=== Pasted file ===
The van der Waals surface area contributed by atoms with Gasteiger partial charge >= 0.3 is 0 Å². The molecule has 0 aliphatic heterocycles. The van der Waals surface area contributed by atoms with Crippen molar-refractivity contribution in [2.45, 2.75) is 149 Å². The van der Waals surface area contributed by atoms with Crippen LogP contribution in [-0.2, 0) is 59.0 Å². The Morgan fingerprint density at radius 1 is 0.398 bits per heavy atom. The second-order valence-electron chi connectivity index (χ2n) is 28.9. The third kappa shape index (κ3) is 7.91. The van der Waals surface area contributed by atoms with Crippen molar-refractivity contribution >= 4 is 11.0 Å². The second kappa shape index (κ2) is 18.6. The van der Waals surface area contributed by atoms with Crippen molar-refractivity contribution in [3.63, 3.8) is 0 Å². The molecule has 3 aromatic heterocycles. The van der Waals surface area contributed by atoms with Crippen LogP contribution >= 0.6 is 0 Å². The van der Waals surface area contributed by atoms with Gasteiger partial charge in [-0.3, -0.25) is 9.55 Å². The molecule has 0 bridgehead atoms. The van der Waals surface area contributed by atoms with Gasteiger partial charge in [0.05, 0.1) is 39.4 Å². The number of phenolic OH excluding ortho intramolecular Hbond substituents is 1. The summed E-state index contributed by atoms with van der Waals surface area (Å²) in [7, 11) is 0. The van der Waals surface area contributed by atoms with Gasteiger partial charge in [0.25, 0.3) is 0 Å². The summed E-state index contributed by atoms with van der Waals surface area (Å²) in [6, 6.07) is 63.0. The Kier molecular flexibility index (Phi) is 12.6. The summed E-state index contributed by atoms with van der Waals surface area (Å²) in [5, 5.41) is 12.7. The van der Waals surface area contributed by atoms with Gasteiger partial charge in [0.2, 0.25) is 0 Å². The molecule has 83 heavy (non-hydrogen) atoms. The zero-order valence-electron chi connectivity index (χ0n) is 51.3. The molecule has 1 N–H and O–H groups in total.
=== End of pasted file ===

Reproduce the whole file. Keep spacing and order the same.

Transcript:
The van der Waals surface area contributed by atoms with Gasteiger partial charge >= 0.3 is 0 Å². The molecule has 0 aliphatic heterocycles. The van der Waals surface area contributed by atoms with Crippen molar-refractivity contribution in [2.45, 2.75) is 149 Å². The van der Waals surface area contributed by atoms with Crippen LogP contribution in [-0.2, 0) is 59.0 Å². The Morgan fingerprint density at radius 1 is 0.398 bits per heavy atom. The second-order valence-electron chi connectivity index (χ2n) is 28.9. The third kappa shape index (κ3) is 7.91. The van der Waals surface area contributed by atoms with Crippen molar-refractivity contribution >= 4 is 11.0 Å². The second kappa shape index (κ2) is 18.6. The van der Waals surface area contributed by atoms with Crippen molar-refractivity contribution in [3.63, 3.8) is 0 Å². The molecule has 3 aromatic heterocycles. The van der Waals surface area contributed by atoms with Crippen LogP contribution >= 0.6 is 0 Å². The van der Waals surface area contributed by atoms with Gasteiger partial charge in [-0.3, -0.25) is 9.55 Å². The molecule has 0 bridgehead atoms. The van der Waals surface area contributed by atoms with Gasteiger partial charge in [0.05, 0.1) is 39.4 Å². The number of phenolic OH excluding ortho intramolecular Hbond substituents is 1. The summed E-state index contributed by atoms with van der Waals surface area (Å²) in [7, 11) is 0. The van der Waals surface area contributed by atoms with Gasteiger partial charge in [0.25, 0.3) is 0 Å². The summed E-state index contributed by atoms with van der Waals surface area (Å²) in [6, 6.07) is 63.0. The Kier molecular flexibility index (Phi) is 12.6. The summed E-state index contributed by atoms with van der Waals surface area (Å²) in [5, 5.41) is 12.7. The van der Waals surface area contributed by atoms with Gasteiger partial charge in [0.2, 0.25) is 0 Å². The molecule has 83 heavy (non-hydrogen) atoms. The zero-order valence-electron chi connectivity index (χ0n) is 51.3. The molecule has 1 N–H and O–H groups in total.